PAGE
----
(247f) Understanding Student Learning in Remote and Hands-On Laboratory Experiences
AIChE Annual Meeting
Tuesday, November 10, 2009 - 2:00pm to 2:18pm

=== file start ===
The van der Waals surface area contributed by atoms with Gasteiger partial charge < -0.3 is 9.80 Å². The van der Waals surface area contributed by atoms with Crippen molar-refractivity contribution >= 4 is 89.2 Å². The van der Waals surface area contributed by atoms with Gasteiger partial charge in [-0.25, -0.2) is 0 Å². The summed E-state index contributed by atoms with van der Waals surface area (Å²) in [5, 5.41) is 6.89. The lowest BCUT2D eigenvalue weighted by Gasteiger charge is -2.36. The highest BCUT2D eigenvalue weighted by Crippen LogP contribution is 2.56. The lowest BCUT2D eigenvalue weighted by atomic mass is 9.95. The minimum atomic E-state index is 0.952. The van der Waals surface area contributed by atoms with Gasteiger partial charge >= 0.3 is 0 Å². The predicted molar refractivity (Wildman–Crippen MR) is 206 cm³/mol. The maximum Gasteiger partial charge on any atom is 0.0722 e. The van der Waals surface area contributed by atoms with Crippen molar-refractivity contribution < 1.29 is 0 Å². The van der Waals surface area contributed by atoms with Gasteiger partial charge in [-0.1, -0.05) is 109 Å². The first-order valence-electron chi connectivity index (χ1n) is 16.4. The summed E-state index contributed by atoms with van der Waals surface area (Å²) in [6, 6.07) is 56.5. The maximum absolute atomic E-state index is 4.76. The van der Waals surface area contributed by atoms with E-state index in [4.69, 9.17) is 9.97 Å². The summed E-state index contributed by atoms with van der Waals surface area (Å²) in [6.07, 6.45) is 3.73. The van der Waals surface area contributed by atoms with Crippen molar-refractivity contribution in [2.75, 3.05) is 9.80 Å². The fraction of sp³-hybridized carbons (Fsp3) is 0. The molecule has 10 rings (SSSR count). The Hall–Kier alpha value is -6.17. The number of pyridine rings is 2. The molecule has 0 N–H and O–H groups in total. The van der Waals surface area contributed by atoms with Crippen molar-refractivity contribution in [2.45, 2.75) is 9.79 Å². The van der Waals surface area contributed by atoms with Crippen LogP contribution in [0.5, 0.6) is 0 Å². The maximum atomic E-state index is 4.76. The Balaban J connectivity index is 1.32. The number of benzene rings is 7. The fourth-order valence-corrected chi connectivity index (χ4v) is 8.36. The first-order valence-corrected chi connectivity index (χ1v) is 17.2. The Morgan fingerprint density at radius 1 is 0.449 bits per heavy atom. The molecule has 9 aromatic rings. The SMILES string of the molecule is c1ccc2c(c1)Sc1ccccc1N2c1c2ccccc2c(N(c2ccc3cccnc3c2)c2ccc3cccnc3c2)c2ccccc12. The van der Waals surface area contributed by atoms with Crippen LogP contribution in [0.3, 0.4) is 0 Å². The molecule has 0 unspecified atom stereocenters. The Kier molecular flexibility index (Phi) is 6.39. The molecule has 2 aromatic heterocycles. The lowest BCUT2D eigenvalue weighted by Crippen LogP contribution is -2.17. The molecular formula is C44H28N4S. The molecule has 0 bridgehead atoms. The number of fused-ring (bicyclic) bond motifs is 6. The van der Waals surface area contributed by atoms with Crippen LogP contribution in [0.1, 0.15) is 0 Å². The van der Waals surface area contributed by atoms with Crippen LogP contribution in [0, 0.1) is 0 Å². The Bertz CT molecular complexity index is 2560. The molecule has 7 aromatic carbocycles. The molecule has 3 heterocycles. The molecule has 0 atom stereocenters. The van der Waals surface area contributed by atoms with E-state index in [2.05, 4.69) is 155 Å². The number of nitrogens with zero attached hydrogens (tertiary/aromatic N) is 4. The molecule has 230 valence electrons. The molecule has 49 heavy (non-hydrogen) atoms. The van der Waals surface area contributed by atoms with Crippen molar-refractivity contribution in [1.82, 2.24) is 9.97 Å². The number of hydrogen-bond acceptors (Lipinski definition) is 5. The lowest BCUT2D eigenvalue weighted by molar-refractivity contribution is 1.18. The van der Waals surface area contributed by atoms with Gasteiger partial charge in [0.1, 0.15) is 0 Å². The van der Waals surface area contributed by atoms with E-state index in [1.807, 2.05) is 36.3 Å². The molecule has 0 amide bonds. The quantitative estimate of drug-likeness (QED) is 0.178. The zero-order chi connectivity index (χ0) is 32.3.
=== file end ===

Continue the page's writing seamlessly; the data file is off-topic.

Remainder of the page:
Background-------------- Our interest is in understanding student learning and the advantages and disadvantages of remotely-operated laboratory experiences compared to hands-on. Ideally, remote experiments can be conducted at any time from any place. They are particularly useful for students at universities where resources are severely limited and there is no access to any significant experimental equipment. In such contexts, knowing how to optimize learning in a remote lab experiment is critical. And, knowing the limitations compared to hands-on is important. Remote experiments are also a way to introduce a lab-like experience in any university where large enrollments prevent practical access to laboratory equipment. At WPI distillation is taught in the sophomore year throughout a project-based spiral curriculum. All projects are team-based. We introduce basic concepts early in the sophomore year then revisit distillation throughout the year with successively more complex assignments and projects. This includes at least two lab experiences. The first experiment uses a batch column operated at total reflux to introduce students to multistage distillation including efficiency and energy balances at total reflux. A follow-on course explores pressure swing distillation without a lab component. Near the end of the year, the batch column operated at a constant external reflux ratio is used again in a lab project. This project engages students in process dynamics and challenges them to compare differences between theory and reality using the Rayleigh analysis. Large enrollments forced us to teams of 8-10 people (not optimal) or to run experiments during times when safety and lab monitoring because serious issues. Simultaneously with struggling to deal with this problem, we began collaboration with UTC involving remotely accessible experiments. In fact, the UTC distillation column is physically nearly identical to the WPI column but much more flexible in its operation. In 2008 we ran the first trial comparison of remote lab compared to hands-on labs. ----------------Methodology-------------------We have completed two cycles of a pilot study that would inform a subsequent larger, more rigorous investigation. In 2008 we recruited 7 volunteer WPI teams from the cohort enrolled in the final sophomore year course to do the remote-only experiment using the UTC column. We also had 7 different WPI teams run the identical experiment locally using the WPI system. In 2009, 7 remote teams were assigned and 8 local teams were assigned, hence the bias introduced through self-selection was eliminated. Remote-only and hands-on-only teams conducted identical experiments with identical assignments and project reporting requirements. Evaluation had three components with direct and indirect assessments, giving us some degree of triangulation. Both cohorts completed surveys managed by a third partner: UIUC. The online survey included closed-end, Likert-scaled responses and open-ended questions. The open-ended questions included student attitudes but also probed team processing for both local and remote teams. We wanted to learn more about how each team handled roles, logistics, scheduling, data collection, and analysis to see if there were meaningful differences between an online team process and a hands-on team process. Course instructors compared final reports from remote and hands-on teams. A pre/post in-class quiz compared individual learning for students in the remote cohort compared to hands-on cohort in a quantitative manner. Qualitative measures include evaluating student attitudes about the experience and assessing students' improvement in ABET outcomes such as: (b) ? design, analysis and interpretation of data; (d) ? functioning on multidisciplinary teams; (g) ? effective remote communication; (h) - have broad education necessary to understand the impact of engineering solutions in a global, economic, and environmental societal context; and (k) - using techniques, skills, and modern engineering tools (such as computers and web interfaces) necessary for engineering practice.